This quote by Thomas Merton in 'Conjectures of a Guilty Bystander', is profound and so beautiful. Read it carefully, and I hope it will blow your mind:
"In Louisville, at the corner of Fourth and Walnut, in the center of the shopping district, I was suddenly overwhelmed with the realization that I loved all those people, that they were mine and I theirs, that we could not be alien to one another even though we are total strangers. It was like waking from a dream of separateness, of spurious self-isolation in a special world, the world of renunciation and supposed holiness. The whole illusion of separate holy existence is a dream. Not that I question the reality of my vocation, or of my monastic life; but the conception of ‘separation from the world’ that we have in the monastery too easily presents itself as a complete illusion: the illusion that by making vows we become a different species of being, pseudo-angels, spiritual men, men of interior life. This sense of liberation from an illusory difference was such a relief and such a joy to me that I almost laughed out loud. And I suppose my happiness could have taken form in the words: “Thank God, Thank God that I am like other men, that I am only a man among others”. To think that for sixteen or seventeen years I have been taking seriously this pure illusion that is implicit in so much of our monastic thinking. It is a glorious destiny to be member of the human race dedicated to many absurdities and one which makes terrible mistakes; yet, with all that, God Himself glories in becoming a member of the human race. A member of the human race! To think that such a commonplace realization should suddenly seem like news that one holds the winning ticket in a cosmic sweepstake. I have the immense joy of being man, a member of a race in which God Himself became incarnate.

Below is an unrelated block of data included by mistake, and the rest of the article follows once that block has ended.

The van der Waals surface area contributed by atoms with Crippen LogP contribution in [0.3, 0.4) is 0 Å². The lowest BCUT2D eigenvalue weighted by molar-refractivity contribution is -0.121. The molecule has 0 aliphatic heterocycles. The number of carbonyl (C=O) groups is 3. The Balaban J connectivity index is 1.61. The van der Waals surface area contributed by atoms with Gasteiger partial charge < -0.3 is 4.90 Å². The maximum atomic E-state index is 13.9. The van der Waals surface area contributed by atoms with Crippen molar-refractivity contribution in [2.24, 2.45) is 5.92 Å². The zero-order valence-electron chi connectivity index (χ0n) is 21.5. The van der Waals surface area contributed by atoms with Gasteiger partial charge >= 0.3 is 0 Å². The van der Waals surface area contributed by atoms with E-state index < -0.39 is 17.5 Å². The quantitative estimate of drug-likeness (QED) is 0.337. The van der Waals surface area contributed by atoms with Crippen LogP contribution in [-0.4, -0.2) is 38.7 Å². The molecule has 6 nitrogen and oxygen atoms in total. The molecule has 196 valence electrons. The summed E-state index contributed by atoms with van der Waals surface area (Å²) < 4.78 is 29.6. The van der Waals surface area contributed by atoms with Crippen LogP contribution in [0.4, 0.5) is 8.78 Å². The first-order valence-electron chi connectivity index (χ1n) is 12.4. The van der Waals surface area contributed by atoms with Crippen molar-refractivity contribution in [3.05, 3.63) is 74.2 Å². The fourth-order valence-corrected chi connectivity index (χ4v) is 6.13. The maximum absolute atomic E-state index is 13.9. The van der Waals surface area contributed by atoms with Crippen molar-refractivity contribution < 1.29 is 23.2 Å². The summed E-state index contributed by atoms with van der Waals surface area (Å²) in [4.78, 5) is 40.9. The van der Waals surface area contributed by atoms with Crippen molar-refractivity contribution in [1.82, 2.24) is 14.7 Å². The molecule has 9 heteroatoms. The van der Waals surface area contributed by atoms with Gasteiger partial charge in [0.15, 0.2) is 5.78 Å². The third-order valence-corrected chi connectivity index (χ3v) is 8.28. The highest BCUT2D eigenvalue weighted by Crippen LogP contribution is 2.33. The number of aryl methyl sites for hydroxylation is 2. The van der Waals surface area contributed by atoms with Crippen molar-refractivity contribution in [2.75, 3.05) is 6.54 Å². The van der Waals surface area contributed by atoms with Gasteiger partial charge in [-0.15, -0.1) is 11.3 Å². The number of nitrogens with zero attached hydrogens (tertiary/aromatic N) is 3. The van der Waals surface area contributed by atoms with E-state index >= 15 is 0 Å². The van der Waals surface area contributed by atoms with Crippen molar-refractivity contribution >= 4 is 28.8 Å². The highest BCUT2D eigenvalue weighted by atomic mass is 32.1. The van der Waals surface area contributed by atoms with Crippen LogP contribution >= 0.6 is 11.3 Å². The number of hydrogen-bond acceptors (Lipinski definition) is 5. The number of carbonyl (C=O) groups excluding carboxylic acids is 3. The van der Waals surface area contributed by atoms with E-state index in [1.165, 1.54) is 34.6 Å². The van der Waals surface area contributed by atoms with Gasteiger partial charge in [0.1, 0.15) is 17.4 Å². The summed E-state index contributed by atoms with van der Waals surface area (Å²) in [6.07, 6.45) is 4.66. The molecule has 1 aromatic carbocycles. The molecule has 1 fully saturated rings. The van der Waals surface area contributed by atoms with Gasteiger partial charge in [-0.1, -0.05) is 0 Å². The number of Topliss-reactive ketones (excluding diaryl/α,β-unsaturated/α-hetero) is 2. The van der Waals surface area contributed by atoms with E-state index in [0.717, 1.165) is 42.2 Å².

My solitude, however, is not my own, for I see now how much it belongs to them - and that I have a responsibility for it in their regard, not just in my own. It is because I am one with them that I owe it to them to be alone, and when I am alone they are not ‘they’ but my own self. There are no strangers! Then it was as if I suddenly saw the secret beauty of their hearts, the depths of their hearts where neither sin nor desire, nor self-knowledge can reach, the core of their reality, the person that each one is in God’s eyes. If only they could all see themselves as they really are. If only we could see each other that way all the time. There would be no more war, no more hatred, no more cruelty, no more greed….
Again, that expression, le point vierge (I cannot translate it), comes in here. At the center of our being is a point of pure truth, a point or spark which belongs entirely to God, which is never at our disposal, from which God disposes of our lies, which is inaccessible to the fantasies of our own mind or the brutalities of our own will. This little point of nothingness and of absolute poverty is the pure glory of God in us. It is so to speak His name written in us, as our poverty, as our indigence, as our dependence, as our sonship. It is like a pure diamond, blazing with the invisible light of heaven. It is in everybody, and if we could see it, we would see these billions of points of light coming together in the face and blaze of a sun that would make all the darkness and cruelty of life vanish completely…. I have no program for this seeing. It is only given. But the gate of heaven is everywhere."